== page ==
Become a

Guardian of the Wild

Free to be Wild is a Non-profit organisation and we rely solely on donations from the public to keep doing the good work required of us.

We are very grateful for the generosity of our donors and can’t thank you enough for enabling us to help the injured animals that are unable to help themselves.

Our Guardians of the Wild programme enables you to symbolically adopt some of our animals and sponsor their rehabilitation and release back into the wild where they belong.

When you become a Guardian you will receive:
  • a symbolic certificate
  • an information sheet on the animal you have chosen to protect
  • a photo of the animal you have chosen
  • a thank you card
  • a book mark
  • bi-monthly updates of your animals rehab and release progress

Please note: Local Zimbabweans will receive a printed Guardian Pack, international donors will receive a virtual pack. If you would like a Guardian pack sent to you then it will come at an extra charge. We hope you understand our wishes to keep our costs down and ensure as much of the money you donate goes towards the animals not postage.

Our Orphan



US $50 a year

The true founder of Free to be Wild!

Orphaned at a few weeks old in 2013, Umfazi became the ambassador of the Sanctuary and opened the door for the first Primate rehabilitation and release programme in Zimbabwe!

Umfazi is now the big sister to many more orphans just like her!

Umfazi’s favorite food is grapes!


US $50 per year

Orphaned, after her mom was killed by a passing bus, Darrel was rescued by the Victoria Falls Wildlife Trust.

They sent her to Free to be Wild in 2016 to gain her chance at freedom once again and adapt into a new family of baboons.

Darrel’s favourite food is Maputi (aka African popcorn)


US $50 a year

Named by her hander Dinghani, Naleti lost her mom to a veldt fire. Her mothers burning body protected her and saved her life.

Arriving with a few superficial burns Naleti has come on in leaps and bounds!

Naleti’s favourite food is Banana’s!


US $50 per year

Balu’s mom was the sad victim of an illegal dog fight, unfortunately she did not survive the ordeal. The Zimbabwean SPCA was able to shut this down in time to rescue Blau before his fate was the same.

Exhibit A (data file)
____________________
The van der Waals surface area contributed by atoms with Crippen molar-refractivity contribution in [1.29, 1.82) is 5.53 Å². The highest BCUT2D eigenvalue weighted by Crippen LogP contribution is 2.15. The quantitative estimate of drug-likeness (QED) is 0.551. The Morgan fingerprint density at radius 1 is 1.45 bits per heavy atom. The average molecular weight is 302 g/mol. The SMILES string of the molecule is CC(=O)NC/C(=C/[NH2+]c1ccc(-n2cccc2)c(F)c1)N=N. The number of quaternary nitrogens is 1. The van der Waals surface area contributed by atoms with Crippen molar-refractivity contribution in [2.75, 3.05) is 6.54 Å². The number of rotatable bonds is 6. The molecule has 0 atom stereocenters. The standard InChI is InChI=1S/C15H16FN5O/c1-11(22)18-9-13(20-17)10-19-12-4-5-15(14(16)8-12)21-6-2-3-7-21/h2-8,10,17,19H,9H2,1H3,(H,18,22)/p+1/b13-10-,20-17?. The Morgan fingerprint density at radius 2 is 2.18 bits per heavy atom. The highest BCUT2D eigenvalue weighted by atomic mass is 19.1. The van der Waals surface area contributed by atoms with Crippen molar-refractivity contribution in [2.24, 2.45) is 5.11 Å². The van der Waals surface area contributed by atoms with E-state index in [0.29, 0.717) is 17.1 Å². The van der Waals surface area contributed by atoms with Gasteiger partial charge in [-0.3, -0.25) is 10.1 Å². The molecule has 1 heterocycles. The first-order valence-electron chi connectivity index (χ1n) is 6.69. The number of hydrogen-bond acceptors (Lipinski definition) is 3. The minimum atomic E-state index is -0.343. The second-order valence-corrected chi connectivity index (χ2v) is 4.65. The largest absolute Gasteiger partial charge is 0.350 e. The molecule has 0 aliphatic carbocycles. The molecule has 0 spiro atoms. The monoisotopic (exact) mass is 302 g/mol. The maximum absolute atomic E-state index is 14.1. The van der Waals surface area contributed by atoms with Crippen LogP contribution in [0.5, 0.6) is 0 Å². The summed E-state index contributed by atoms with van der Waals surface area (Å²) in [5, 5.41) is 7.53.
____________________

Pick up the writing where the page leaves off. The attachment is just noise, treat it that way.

Arriving in 2015, Balu is now a part of our older Baboon troop and ready for phase two rehabilitation.

Balu’s favourite food is watermelon!


US $50 a year

If sassy had a picture! Holly is our oldest baboon at the sanctuary. She was rescued by Wild is Life, Harare.

Holly was sent to Free to be Wild in 2015 to be a companion to Umfazi and join our rehabilitation programme.

Holly’s favourite food is eggs!


US $50 per year

Always seeking solace from his Monkey friends, Kuda was a victim of mass troop poisoning. Losing his entire family at only a few days old, Kuda arrived at the Sanctuary in December 2015.

This little boy has a long train of friends who follow him on his daily antics at the Sanctuary.

Kuda’s favourite food are Oranges!


US $50 a year

Lucy came to the Sanctuary in 2016.

She was raised by a local family after she became an orphan when her mon was shot during a crop raid.

Lucy had a second chance at being free and a part of a troop which she is at Free to be Wild.

Lucy’s favourite food is sunflower seeds!


US $50 per year

Found alone in the Mana Pools National Park we are unsure of her circumstances. She was handed over by National Parks in 2016 and Mana is definitely one of the prettiest Baboons to come through our doors!

This little girl is extremely independent and very picky about who she chooses to share her time with.

Mana’s favourite food are peanuts!


US $50 a year

George was rescued from a village near Save Valley Conservancy by ZimParks rangers who conducted a ‘raid’ on the back of a tip about some illegal poaching for the bush meat trade. They found baby George being kept, likely to be sold illegally as a pet. His mother had sadly been killed already by the villagers.

George has been introduced to baby Etosha and they have became fast friends, both have now been introduced to the troop and have settled in well with their new families.


US $50 per year

Mali was rescued from Malilangwe where she was found roaming alone calling for her mother. What happened to her mother is unknown but she has successfully joined the FTBW troop and will stay with us until old enough to be released back into the wild as a troop.

Mali’s favourite food is mashed banana and nectarines!

Proud Sponsors of Free to be Wild Sanctuary

We rely solely on donations from the public.